Below zero blackouts?
How diminished coal supplies and over-reliance on wind and solar could bring rolling energy blackouts to Minnesota.
What a difference a real public health crisis makes, as opposed to the manufactured imminent threat to our collective survival from climate change. Last fall Minneapolis elected officials banned new drive-thru windows for restaurants and businesses in a virtue-signaling move aimed at reducing the city’s carbon footprint 80 percent by 2050, due to the dire threat from global warming. Only weeks ago the city was touting its role as the biggest city in the nation yet to ban new drive-thrus in media outlets like MPR.
Council president Lisa Bender says the city had already been limiting them.
“We’ve already restricted drive-throughs over the years in a number of ways, through pedestrian-oriented overlay districts and other tools. There’s a map included in the materials allowed today and it’s actually quite limited today, but this just says that we will not have any new drive-thrus in the future,” [Minneapolis City Council President Lisa] Bender said.
The city council and mayor went ahead with the ban on new drive-thrus anyway, despite concerns raised over the impact on residents with disabilities and the significant impact on business, noted by the Star Tribune.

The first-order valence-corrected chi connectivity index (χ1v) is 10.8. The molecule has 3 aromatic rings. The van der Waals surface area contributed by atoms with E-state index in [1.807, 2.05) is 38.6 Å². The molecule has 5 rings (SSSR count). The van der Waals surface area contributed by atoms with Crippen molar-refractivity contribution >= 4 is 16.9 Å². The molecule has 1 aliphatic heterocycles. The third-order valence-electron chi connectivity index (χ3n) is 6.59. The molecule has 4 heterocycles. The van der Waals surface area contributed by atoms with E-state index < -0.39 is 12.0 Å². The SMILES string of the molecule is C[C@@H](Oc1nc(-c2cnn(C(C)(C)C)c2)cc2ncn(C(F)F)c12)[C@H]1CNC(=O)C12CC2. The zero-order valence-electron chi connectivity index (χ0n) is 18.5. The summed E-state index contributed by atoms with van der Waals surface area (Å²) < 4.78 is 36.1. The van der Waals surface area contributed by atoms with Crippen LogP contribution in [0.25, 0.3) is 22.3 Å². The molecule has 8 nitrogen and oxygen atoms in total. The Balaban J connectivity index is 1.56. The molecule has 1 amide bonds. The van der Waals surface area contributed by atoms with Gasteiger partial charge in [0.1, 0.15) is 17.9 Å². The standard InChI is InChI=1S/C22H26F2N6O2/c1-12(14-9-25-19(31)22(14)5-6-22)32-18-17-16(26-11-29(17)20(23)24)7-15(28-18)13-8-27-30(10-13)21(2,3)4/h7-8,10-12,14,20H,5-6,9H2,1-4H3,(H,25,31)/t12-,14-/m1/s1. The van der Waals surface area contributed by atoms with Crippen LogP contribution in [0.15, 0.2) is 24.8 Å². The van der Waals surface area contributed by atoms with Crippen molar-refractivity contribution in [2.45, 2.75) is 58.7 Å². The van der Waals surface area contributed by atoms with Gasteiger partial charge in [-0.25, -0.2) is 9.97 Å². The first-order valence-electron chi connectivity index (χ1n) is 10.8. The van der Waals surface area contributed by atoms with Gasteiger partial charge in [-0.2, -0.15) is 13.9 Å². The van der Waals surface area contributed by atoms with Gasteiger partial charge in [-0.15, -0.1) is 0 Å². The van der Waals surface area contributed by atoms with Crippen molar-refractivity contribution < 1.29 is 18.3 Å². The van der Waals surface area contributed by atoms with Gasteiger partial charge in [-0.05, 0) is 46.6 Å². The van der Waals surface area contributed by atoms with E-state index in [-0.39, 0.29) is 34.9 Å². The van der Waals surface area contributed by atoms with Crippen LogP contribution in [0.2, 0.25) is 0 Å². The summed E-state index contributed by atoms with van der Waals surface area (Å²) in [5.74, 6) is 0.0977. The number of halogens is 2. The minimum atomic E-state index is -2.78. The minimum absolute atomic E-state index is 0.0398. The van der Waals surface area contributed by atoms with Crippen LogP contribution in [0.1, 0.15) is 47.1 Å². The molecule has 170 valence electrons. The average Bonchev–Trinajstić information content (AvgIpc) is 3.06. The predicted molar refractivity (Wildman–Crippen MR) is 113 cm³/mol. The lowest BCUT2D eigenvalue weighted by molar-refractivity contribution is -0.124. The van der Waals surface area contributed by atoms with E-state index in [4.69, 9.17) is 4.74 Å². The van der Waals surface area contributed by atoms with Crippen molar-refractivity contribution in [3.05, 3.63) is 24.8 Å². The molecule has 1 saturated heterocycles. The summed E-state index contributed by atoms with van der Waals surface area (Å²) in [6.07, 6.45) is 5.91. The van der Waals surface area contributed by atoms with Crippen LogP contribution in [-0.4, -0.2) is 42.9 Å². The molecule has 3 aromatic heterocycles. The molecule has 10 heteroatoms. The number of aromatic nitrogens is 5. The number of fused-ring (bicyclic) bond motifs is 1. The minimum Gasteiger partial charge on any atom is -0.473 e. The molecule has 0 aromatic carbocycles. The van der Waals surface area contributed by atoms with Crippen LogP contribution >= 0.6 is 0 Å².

Margot Imdieke Cross, a member of the advisory committee who uses a wheelchair and drives a van, said drive-through ATMs are sometimes the only way for people with mobility limitations to withdraw money during the winter.
“Drive-throughs are very important for many people with mobility issues and seniors,” she said in an interview. “The city of Minneapolis has to recognize that there are different groups in this community. We have different concerns and we all need to be represented.”
But it turns out drive-thru windows could play a key role in preventing the spread of the COVID-19 pandemic that presents a bona fide immediate danger to our health and well-being. Rather than any discussion of shutting down drive-thrus along with other businesses, city officials suddenly apparently view them as an asset. There’s no mention of the environmental threat posed by the facilities in the announcement carried in the Star Tribune.
Restaurants and bars in Minneapolis must close all but their takeout, delivery or drive-through service starting Tuesday afternoon after Mayor Jacob Frey declared a public health emergency over the coronavirus outbreak…
Starting at noon Tuesday, Minneapolis will limit access to bars, restaurants and coffee shops within the city. “Operations will be limited to delivery, takeout and drive-through orders,” Frey’s office said in a statement.
Let’s just hope Frey’s emergency directive covers the COVID-19 testing drive-thrus that have sprung up in Rochester and other cities.